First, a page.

China is one of the most fascinating countries in the world, whether you're traveling or teaching there.
But like any country, it has its problems.
Here’s an honest appraisal of some of the things foreigners find difficult dealing with when visiting China.
It's what I call the seven deadly sins of China!
Despite government campaigns encouraging people to be more 'civilized', for many Chinese men spitting in public is virtually a national pastime.
Particularly in the dry and dusty cities, the sound of someone noisily drawing up phlegm and depositing it on the street is commonplace.
The culprits don’t care where they do it, either. You could be sitting in a taxi and the driver winds the window down mid-journey to clear their throat.
To describe this experience as unpleasant would be an understatement!
Spitting is one of the few things that foreigners never really get used to in China, even expats who've been there for years.
(Want to know more? Check out this interesting blog on why Chinese people spit.)
2. Squat toilets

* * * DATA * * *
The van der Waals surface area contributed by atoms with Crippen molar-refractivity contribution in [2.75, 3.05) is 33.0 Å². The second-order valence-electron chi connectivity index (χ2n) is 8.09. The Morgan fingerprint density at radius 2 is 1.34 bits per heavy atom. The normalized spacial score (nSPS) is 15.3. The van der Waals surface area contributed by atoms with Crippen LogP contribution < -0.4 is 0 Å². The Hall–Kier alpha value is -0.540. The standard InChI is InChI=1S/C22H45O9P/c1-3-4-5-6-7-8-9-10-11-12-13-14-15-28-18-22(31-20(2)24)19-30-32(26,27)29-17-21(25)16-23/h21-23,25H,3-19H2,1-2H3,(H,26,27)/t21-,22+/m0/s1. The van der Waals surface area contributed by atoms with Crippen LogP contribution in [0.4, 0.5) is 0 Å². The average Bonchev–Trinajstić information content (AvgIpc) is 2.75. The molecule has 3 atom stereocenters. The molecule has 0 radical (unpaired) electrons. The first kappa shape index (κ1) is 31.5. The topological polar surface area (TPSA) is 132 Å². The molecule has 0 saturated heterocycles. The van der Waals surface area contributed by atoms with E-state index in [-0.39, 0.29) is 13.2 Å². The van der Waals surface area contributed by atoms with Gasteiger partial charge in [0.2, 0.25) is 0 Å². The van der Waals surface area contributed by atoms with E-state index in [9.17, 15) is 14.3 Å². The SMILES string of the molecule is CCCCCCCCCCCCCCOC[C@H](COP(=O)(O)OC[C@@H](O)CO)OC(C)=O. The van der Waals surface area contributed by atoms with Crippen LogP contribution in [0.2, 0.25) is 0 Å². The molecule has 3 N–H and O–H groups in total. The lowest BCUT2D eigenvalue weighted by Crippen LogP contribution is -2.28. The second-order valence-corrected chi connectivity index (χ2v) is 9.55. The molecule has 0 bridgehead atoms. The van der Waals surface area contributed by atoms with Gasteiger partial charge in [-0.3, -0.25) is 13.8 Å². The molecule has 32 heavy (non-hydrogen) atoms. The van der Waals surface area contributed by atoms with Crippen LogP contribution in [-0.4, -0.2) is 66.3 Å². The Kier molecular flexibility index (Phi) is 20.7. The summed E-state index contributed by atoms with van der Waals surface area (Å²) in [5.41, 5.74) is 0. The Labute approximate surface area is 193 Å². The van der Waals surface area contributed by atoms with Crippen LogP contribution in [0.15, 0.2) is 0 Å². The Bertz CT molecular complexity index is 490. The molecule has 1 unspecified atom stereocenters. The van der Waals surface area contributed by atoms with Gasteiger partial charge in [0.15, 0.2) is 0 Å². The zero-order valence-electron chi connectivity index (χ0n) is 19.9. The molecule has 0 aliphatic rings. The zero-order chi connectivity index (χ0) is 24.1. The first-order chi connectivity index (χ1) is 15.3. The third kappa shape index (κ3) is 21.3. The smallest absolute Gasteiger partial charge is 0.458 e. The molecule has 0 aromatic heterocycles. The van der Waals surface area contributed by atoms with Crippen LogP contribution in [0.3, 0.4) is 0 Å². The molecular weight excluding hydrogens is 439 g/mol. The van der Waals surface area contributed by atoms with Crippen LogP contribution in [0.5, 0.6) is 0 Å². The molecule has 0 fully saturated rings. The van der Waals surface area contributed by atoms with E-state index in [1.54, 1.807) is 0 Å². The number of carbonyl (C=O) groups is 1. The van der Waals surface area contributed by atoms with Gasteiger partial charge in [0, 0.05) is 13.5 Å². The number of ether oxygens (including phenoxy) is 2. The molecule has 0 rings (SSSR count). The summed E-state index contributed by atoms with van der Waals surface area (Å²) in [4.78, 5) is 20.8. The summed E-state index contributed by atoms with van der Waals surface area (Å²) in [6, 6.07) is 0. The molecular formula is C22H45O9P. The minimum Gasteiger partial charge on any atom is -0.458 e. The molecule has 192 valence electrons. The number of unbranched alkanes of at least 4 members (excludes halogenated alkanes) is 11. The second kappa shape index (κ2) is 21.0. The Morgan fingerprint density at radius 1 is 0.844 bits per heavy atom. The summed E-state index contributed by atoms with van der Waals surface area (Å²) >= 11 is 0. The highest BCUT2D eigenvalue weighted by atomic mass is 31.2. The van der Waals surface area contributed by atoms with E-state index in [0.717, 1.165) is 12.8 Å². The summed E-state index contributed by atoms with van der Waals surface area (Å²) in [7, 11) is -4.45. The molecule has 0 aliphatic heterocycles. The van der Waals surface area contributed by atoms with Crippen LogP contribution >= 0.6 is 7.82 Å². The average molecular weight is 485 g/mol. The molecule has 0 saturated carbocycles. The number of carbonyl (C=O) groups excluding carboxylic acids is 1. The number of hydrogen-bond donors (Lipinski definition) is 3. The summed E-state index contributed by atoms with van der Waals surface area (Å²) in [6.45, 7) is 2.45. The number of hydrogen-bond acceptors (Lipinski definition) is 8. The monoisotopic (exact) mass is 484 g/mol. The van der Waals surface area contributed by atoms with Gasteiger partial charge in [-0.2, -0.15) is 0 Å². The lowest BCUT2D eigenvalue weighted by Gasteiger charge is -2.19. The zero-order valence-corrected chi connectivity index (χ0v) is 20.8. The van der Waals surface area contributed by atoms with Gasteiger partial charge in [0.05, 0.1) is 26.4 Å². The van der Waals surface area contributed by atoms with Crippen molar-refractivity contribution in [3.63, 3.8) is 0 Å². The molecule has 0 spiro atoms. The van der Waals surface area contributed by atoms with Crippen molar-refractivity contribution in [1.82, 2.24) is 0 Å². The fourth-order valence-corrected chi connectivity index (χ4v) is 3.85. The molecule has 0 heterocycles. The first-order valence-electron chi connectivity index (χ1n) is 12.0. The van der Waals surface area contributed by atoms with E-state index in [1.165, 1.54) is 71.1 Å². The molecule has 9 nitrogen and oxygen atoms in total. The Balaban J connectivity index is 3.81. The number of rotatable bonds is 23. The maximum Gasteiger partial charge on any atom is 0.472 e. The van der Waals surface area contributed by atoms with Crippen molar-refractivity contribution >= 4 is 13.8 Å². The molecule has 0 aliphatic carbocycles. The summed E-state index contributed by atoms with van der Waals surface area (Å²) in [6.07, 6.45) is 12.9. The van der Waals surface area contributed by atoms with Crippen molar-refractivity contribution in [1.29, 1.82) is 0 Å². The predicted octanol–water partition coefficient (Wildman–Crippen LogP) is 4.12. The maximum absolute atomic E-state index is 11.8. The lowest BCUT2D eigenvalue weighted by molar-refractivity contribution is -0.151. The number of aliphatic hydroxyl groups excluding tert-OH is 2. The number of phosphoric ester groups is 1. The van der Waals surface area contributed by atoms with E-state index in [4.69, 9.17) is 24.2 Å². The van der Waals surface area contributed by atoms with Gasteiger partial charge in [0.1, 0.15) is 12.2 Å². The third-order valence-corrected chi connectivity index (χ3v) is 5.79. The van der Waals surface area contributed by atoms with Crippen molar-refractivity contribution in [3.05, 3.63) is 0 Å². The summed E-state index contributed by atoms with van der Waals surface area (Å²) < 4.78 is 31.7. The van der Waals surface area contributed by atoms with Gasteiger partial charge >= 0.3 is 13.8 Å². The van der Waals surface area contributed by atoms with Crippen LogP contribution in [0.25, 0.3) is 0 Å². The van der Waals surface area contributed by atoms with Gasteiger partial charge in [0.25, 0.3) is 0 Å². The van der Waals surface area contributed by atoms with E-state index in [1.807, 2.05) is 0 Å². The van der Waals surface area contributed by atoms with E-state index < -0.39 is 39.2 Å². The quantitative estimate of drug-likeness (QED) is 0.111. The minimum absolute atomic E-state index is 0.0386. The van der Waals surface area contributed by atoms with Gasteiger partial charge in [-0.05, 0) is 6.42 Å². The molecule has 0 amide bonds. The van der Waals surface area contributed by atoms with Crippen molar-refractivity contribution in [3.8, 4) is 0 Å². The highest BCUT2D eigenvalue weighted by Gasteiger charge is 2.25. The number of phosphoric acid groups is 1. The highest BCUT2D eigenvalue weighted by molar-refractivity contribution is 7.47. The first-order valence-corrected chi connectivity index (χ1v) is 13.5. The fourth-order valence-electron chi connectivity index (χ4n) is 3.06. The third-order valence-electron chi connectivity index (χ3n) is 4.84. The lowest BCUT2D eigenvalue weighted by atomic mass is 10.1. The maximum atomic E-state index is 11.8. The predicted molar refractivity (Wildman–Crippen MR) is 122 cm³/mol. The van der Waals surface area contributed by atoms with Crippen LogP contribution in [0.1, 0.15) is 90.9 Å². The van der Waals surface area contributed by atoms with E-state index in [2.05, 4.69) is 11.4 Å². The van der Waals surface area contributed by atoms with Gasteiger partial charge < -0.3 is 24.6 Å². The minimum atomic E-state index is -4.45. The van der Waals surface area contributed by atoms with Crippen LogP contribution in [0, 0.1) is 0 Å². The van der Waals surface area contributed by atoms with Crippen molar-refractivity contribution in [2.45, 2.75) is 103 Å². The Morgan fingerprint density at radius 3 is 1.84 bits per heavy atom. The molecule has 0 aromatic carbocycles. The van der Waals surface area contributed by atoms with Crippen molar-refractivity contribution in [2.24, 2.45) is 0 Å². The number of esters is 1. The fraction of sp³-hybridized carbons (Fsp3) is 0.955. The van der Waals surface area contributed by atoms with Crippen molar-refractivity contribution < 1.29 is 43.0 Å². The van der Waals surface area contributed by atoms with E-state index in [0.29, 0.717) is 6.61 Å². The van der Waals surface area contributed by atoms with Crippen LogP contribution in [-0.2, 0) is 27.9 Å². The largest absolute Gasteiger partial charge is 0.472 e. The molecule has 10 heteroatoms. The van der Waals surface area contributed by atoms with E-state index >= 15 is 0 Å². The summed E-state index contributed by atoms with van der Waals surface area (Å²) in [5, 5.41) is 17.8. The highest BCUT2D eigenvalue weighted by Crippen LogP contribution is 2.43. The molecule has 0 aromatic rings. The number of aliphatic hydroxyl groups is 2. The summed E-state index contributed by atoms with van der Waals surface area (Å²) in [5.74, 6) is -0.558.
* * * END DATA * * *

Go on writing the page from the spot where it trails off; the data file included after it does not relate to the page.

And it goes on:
Unless you've got your own private loo, going to the bathroom in China isn't for the faint hearted.
Even in the major cities, you’ll find more squat toilets than traditional Western toilets.
Squat toilets are supposed to be good for your digestive system because they put you in a more natural position.
But when you’ve grown up in a Western country, they can be very difficult to use and may end up being your nemesis!
This is the cleanest squat toilet I've ever come across (I couldn't show you a dirty one!).
Remember to always carry tissues with you, as they're generally not provided.
When you're done, toss the tissues in the bin provided (if you flush them, you'll probably block the plumbing).
This gives Chinese bathrooms a smell that you'll never forget!
3. Pollution and littering
Environmental degradation is widespread across China, despite strong government efforts to improve in recent times.
While air quality may now be better in the bigger cities like Beijing, there are reports that other regions in China are moving backwards.